Today my Big Daddy, Leon Wood, passed over from this life to the next. I firmly know that he is in heaven, celebrating the presence of God and rejoicing and reuniting with those that went on before him. In honor of him and the incredible life that he led I wanted to post what I wrote to go into the bulletin for his funeral service on Thursday.
A man is only as good as his word. We’ve all heard that expression a thousand times. But when it came to Leon Wood, you knew it was the truth. He was going to do what he said he would do and when he said he would do it. You could also guarantee that he would do it the right way, with honesty and integrity. There are not a lot of men like Leon Wood left these days.
Leon Wood was born September 10, 1928, in Duplin County. He was the oldest son of Leslie and Ruth Wood. In 1947 he joined the Army. He was stationed in Japan for approximately 12 months and then fought in the Korean War from June, 1950 until October, 1952. Right before leaving for war he married Peggy Ann Bullard on June 4, 1950. Upon leaving the Army he and his family resided in Clinton, NC, where he worked as an electrician. In 1966 Leon, Peggy, and children Sandra and Jeffrey moved to Jacksonville, NC, where he worked at Weyerhauser and Southern Electric. He later worked at Camp Lejeune for the Department of the Navy as an electrical inspector. He retired after working there for 20 years.
Leon, also known affectionately as Daddy, Big Daddy, Granddaddy, and Coach, was a great man. For over 30 years he dedicated himself to teaching young men (and a few women as well) the fundamentals of baseball along with sportsmanship, character, and the right way to play the game. For 27 years he coached First Citizens Bank Little League team, which later became the Jaycees, in Jacksonville. He later went on to help as varsity pitching coach at Jacksonville High School for several years. He was extremely knowledgeable about all things sports, and even more knowledgeable when it came to life. He had no hesitation about correcting a player that did something the incorrect way, and he had no hesitation about praising them when they did something the correct way. The impact that he had on his players through the years cannot be measured. Many a player aged 10-12 had dreams and aspirations of playing for coach Wood and the Jaycees, and many a player was disappointed when they didn’t get him for their coach. He always said “If I can change the life of one boy it made all of my years of coaching worthwhile.”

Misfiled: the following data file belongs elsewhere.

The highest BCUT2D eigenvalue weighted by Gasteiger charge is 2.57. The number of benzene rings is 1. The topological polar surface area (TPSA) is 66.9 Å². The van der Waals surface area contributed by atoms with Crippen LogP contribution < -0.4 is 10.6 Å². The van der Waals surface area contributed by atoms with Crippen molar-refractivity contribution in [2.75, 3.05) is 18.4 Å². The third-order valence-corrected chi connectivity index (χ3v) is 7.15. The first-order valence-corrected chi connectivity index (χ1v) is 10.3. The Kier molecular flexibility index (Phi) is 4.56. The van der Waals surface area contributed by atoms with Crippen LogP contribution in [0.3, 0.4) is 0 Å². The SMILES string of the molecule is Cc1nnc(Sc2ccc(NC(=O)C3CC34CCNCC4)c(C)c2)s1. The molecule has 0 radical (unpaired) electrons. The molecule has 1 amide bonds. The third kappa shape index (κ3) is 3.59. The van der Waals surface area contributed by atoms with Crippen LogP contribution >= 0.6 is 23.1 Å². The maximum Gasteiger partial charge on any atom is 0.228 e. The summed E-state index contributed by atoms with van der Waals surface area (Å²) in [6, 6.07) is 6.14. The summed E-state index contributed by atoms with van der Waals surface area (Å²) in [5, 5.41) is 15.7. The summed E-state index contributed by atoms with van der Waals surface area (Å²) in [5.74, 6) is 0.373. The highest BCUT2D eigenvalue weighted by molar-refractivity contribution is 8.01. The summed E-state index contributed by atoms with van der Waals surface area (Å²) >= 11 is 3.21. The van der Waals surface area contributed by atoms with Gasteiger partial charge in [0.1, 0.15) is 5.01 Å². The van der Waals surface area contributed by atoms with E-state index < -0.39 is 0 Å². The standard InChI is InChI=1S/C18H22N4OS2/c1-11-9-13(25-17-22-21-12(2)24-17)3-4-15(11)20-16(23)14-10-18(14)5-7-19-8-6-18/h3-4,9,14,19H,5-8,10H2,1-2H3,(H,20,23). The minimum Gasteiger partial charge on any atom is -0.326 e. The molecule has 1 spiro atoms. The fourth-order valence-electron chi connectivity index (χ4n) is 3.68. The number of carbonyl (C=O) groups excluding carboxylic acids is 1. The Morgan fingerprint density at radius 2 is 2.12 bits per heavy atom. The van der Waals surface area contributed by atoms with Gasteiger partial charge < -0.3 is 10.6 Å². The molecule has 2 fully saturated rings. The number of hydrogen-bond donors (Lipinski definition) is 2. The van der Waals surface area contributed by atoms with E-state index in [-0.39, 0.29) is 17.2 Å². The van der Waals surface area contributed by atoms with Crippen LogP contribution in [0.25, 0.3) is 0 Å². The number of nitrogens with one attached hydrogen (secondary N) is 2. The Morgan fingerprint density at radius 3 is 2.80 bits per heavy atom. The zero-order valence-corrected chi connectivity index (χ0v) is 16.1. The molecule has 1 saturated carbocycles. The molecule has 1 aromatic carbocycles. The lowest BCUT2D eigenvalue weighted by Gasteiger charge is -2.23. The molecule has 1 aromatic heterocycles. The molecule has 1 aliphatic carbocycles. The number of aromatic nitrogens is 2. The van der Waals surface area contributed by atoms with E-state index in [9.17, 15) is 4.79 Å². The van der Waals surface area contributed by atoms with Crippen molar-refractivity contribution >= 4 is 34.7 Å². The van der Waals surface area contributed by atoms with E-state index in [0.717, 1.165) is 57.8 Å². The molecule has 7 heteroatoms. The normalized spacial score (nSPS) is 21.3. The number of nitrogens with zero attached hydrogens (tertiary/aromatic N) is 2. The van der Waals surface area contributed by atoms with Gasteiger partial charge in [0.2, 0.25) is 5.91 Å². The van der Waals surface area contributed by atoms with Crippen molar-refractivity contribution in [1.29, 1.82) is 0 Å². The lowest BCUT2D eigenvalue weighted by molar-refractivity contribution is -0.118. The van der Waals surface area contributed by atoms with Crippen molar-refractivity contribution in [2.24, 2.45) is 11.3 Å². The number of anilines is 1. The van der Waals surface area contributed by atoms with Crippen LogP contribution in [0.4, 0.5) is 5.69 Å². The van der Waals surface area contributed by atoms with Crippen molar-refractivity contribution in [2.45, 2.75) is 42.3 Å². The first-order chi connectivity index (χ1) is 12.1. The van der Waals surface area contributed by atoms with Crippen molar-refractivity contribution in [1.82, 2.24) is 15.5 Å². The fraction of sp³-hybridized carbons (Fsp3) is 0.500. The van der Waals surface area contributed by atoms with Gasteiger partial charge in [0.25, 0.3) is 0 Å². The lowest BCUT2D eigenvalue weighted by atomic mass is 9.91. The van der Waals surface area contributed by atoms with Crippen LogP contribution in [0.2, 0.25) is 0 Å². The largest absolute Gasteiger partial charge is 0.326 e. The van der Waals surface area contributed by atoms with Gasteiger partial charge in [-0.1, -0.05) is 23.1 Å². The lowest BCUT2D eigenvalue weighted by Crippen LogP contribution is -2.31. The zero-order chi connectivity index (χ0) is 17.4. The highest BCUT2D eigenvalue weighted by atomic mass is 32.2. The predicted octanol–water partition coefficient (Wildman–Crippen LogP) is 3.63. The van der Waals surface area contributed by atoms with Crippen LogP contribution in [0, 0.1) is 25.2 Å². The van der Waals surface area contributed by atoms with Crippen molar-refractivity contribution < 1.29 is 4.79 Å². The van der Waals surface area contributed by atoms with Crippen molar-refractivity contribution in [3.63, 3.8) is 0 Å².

It wasn’t just the youth of Jacksonville that Leon cared for. He was a strong family man with very high morals. He was always very proud of Sandra and Jeff, and his grandchildren Todd, Jason and Caitlyn. He loved them very much and did whatever he could to help them. It didn’t matter if it was fixing something around the house, working on a car, or building something, he was always assisting his children anyway he could. When Jeff played sports growing up and in high school he always was there. He has been known to travel several hours just to watch his grandchildren participate in various sports and activities, usually bringing his video camera to record the events.
But don’t let his love for his family fool you. He could also be stern when he needed to be, and was a firm disciplinarian. He was funny about his stuff, and as much as he loved his grandkids, they knew better than to touch his things (like the channel on the TV) without permission. As he grew older he was less concerned with things, and more concerned with just spending time with his family. He mellowed much in his old age, and showed even more love and compassion. His family cherished him and loved being with him, as exhibited up until the point that he left this world, with his family right by his side, just like he had been for them all of his years.
Today, there is a void left in this world. In this day and age, there are not many Leon Woods left. They are few and far between. With Leon’s homecoming not only does he leave a hole in the hearts of his loved ones, but also in the hearts of everyone who knew him. The world was a better place because of this beloved son, brother, husband, daddy, granddaddy, great-granddaddy and friend.
“Thank you Leon, Daddy, Big Daddy, Granddaddy and Great Big Daddy for always being there and supporting us. We love you!”